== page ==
Looks odd to me, too. If you would like to ask Mr. Eldred for clarification on this, his email seems to be mseldred@sandia.gov.

I'm sure that it wouldn't be inappropriate to ask him if he was misquoted on the license, or on the restriction. I'll propose that YOU (the original poster) ask him, and post the result, rather than having hundreds of emails from silly slashdotters clog his box over a mistake by the interviewer.

Re:....not quite under the GPL? (1)

John Hasler (414242) | more than 12 years ago | (#3332088)

I just had a discussion with Mr. Eldred about this.
He does seem to understand the GPL and intend DAKOTA to be licensed under it. He's just a little careless with his terminology.

test (-1, Offtopic)

Anonymous Coward | more than 12 years ago | (#3330881)

ip ban over yet?

Re:test (0)

Anonymous Coward | more than 12 years ago | (#3331752)

too bad, but your unbanned it seems

Slashdot is shit (-1, Troll)

Anonymous Coward | more than 12 years ago | (#3330888)

and the editors are all faggots.

Visit Kuro5hin [kuro5hin.org] for great Justice!.

Wait a minute (-1, Troll)

Anonymous Coward | more than 12 years ago | (#3330894)

This is an outfit that does research on weapon systems and other assorted evil American stuff. How dare they taint the precious GPL with their dirt. Where is the outrage from the leftist Americans and America-hating Eurotrash?

Damnit, You _Can_ Sell GPL Software (2, Informative)

John Hasler (414242) | more than 12 years ago | (#3330908)

'"The only restriction is that people cannot take the DAKOTA software, change it, and then sell it," Eldred says.'

If it is under the GPL they most certainly can. They are merely required to license their version to their customers under the GPL.

your tax dollars at work (2, Insightful)

Lord Omlette (124579) | more than 12 years ago | (#3330913)

Well, for everyone complaining about public risk, private profit... DAYUM!

First Eurohating post (-1, Troll)

Anonymous Coward | more than 12 years ago | (#3330915)

Fuck all of you europeans. You're just a bunch of whining, socialist, cunts. You are so godamn jealous, that's why you try and put down America.

America is the greatest country that ever was or ever will be. Suck it Eurocunts, we own your asses!

Re:First Eurohating post (-1, Troll)

Anonymous Coward | more than 12 years ago | (#3330957)

I agree with this trustphul poast.

Tit European countries are our bastard welfare children. If it were not for us they would still be wearing skirts and yodeling at mountains.

Now we are afraid to do things we should do, like nuke Iraq, because countries like Belgium dislike the idea.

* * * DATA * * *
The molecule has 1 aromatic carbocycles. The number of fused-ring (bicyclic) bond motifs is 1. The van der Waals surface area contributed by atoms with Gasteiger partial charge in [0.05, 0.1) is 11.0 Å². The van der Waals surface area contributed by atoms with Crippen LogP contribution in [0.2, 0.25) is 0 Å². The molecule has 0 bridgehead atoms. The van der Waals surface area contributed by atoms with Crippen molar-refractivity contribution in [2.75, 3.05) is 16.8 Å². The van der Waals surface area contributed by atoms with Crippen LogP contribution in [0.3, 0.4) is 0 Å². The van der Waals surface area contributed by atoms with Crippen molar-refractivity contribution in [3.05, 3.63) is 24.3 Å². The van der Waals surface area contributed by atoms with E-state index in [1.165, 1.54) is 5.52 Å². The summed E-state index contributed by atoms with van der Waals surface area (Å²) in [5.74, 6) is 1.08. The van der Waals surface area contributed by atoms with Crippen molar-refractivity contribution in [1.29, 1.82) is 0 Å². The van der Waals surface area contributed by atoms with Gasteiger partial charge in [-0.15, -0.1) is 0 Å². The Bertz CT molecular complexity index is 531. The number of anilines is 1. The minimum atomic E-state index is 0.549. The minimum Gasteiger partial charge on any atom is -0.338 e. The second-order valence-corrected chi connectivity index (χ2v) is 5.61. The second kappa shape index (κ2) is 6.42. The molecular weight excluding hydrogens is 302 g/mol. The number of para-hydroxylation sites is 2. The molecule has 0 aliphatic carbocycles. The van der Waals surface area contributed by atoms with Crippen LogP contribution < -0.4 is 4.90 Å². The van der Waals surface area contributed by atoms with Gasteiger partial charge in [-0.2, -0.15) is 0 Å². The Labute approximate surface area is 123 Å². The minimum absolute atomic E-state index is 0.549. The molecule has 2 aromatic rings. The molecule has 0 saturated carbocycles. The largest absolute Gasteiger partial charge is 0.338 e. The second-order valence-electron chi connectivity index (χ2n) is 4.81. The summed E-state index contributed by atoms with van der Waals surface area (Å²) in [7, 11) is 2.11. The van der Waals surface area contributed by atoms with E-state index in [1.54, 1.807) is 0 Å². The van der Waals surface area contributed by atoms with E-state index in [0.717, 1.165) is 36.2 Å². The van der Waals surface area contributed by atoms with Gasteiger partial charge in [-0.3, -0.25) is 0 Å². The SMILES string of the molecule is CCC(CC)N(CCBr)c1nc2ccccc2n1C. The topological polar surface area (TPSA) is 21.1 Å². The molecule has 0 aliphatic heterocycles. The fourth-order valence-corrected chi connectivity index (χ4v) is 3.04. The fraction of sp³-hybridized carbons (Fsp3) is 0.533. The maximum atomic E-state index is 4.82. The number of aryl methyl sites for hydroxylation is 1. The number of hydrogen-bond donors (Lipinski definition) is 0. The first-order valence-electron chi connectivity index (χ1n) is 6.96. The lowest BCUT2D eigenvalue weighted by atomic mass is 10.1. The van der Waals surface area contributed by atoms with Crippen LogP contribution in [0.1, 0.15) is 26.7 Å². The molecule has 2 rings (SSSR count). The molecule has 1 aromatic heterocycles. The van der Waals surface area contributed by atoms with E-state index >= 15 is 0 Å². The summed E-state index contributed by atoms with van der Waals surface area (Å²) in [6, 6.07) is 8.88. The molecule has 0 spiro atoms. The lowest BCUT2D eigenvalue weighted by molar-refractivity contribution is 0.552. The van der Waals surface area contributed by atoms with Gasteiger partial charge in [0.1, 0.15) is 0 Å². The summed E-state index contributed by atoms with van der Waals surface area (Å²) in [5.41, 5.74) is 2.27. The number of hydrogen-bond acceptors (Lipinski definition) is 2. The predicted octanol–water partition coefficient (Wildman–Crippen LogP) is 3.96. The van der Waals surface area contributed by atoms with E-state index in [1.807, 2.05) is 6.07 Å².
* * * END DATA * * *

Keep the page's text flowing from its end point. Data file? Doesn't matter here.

Why do we have to pander to these l0serZ? Besides, Heineken and BMW's, what do they do for us?

In sum, Europe suqz coqz.

Re:First Eurohating post (-1, Troll)

Anonymous Coward | more than 12 years ago | (#3330982)

It's completely silly to care what the eurotrash think. They are irrelevant. Let them whine and cry like the socialistic, little babies they are. America will do what it wants, when it wants and there's not a godamn thing the eurocunts can do about it.

Re:First Eurohating post (-1, Troll)

Anonymous Coward | more than 12 years ago | (#3331120)

europes combined economic and military power is by far larger then USA'ss. You didn't know that, did you?

Go back and watch Sunset Beach you moronic american.

This is great news, in a way (1, Funny)

PhysicsGenius (565228) | more than 12 years ago | (#3330917)

We use DAKOTA (actually just the physics portion known as SOUTH DAKOTA) at our lab. That thing is a badlands of bug-addled crap, let me tell you.

For instance, last week one of the guys set up a simulation of particle density for the molecular cohesion group. He needed to calculate the kinetic flux and found that those government bozos had used E = mc^3 for calculating relativistic energy. No way to fix it without code so we had to do it all with the wrong equation and then multiply the result by 2/3.

Now we can change those errors, though it'll probably take a baker's dozen of us just to list them, let alone fix 'em.

Re:This is great news, in a way (0)

Anonymous Coward | more than 12 years ago | (#3331059)

E = mc^3

Does (2/3) mc^3 mc^2?

Let's see.

Assume it does, then 2/3c^3 = c^2. For conceinence, let c=10. Does 2000/3 = 100. 2000/3 is about 667, not 100. So you just messed up severely.

OH CRAP! (0)

Anonymous Coward | more than 12 years ago | (#3331106)

If you are anywhere in Nevada, get out now!! The whole place is gonna blow!

Re:This is great news, in a way (0)

Anonymous Coward | more than 12 years ago | (#3332009)

Nah, he's working in Schwinger units where c=3/2, anyone with any knowledge would have known this. Looks like you're the dumbass after all.

Re:This is great news, in a way (0)